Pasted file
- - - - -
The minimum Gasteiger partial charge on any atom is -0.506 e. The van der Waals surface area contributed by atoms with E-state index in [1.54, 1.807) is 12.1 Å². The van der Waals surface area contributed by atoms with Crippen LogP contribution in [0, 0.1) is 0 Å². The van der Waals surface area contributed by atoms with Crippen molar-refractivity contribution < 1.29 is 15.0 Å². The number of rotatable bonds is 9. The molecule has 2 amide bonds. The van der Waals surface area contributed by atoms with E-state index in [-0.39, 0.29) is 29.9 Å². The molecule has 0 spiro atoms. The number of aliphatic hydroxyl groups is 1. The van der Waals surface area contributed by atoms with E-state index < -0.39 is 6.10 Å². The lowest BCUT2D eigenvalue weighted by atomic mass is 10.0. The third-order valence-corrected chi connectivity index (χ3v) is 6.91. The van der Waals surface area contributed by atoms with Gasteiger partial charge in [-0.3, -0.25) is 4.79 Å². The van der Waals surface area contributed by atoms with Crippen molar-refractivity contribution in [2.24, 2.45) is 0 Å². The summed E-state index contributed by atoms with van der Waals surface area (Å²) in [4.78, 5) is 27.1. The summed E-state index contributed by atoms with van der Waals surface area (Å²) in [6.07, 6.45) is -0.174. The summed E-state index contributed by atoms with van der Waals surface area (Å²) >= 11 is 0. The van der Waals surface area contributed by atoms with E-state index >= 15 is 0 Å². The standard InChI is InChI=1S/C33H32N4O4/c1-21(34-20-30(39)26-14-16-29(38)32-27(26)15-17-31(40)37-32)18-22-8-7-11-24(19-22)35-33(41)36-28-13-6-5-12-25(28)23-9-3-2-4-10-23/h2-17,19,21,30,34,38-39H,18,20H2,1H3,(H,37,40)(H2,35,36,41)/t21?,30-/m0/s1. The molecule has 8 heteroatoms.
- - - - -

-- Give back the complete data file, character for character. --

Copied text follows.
The minimum Gasteiger partial charge on any atom is -0.506 e. The van der Waals surface area contributed by atoms with E-state index in [1.54, 1.807) is 12.1 Å². The van der Waals surface area contributed by atoms with Crippen LogP contribution in [0, 0.1) is 0 Å². The van der Waals surface area contributed by atoms with Crippen molar-refractivity contribution < 1.29 is 15.0 Å². The number of rotatable bonds is 9. The molecule has 2 amide bonds. The van der Waals surface area contributed by atoms with E-state index in [-0.39, 0.29) is 29.9 Å². The molecule has 0 spiro atoms. The number of aliphatic hydroxyl groups is 1. The van der Waals surface area contributed by atoms with E-state index < -0.39 is 6.10 Å². The lowest BCUT2D eigenvalue weighted by atomic mass is 10.0. The third-order valence-corrected chi connectivity index (χ3v) is 6.91. The van der Waals surface area contributed by atoms with Gasteiger partial charge in [-0.3, -0.25) is 4.79 Å². The van der Waals surface area contributed by atoms with Crippen molar-refractivity contribution in [2.24, 2.45) is 0 Å². The summed E-state index contributed by atoms with van der Waals surface area (Å²) in [4.78, 5) is 27.1. The summed E-state index contributed by atoms with van der Waals surface area (Å²) in [6.07, 6.45) is -0.174. The summed E-state index contributed by atoms with van der Waals surface area (Å²) >= 11 is 0. The van der Waals surface area contributed by atoms with E-state index >= 15 is 0 Å². The standard InChI is InChI=1S/C33H32N4O4/c1-21(34-20-30(39)26-14-16-29(38)32-27(26)15-17-31(40)37-32)18-22-8-7-11-24(19-22)35-33(41)36-28-13-6-5-12-25(28)23-9-3-2-4-10-23/h2-17,19,21,30,34,38-39H,18,20H2,1H3,(H,37,40)(H2,35,36,41)/t21?,30-/m0/s1. The molecule has 8 heteroatoms.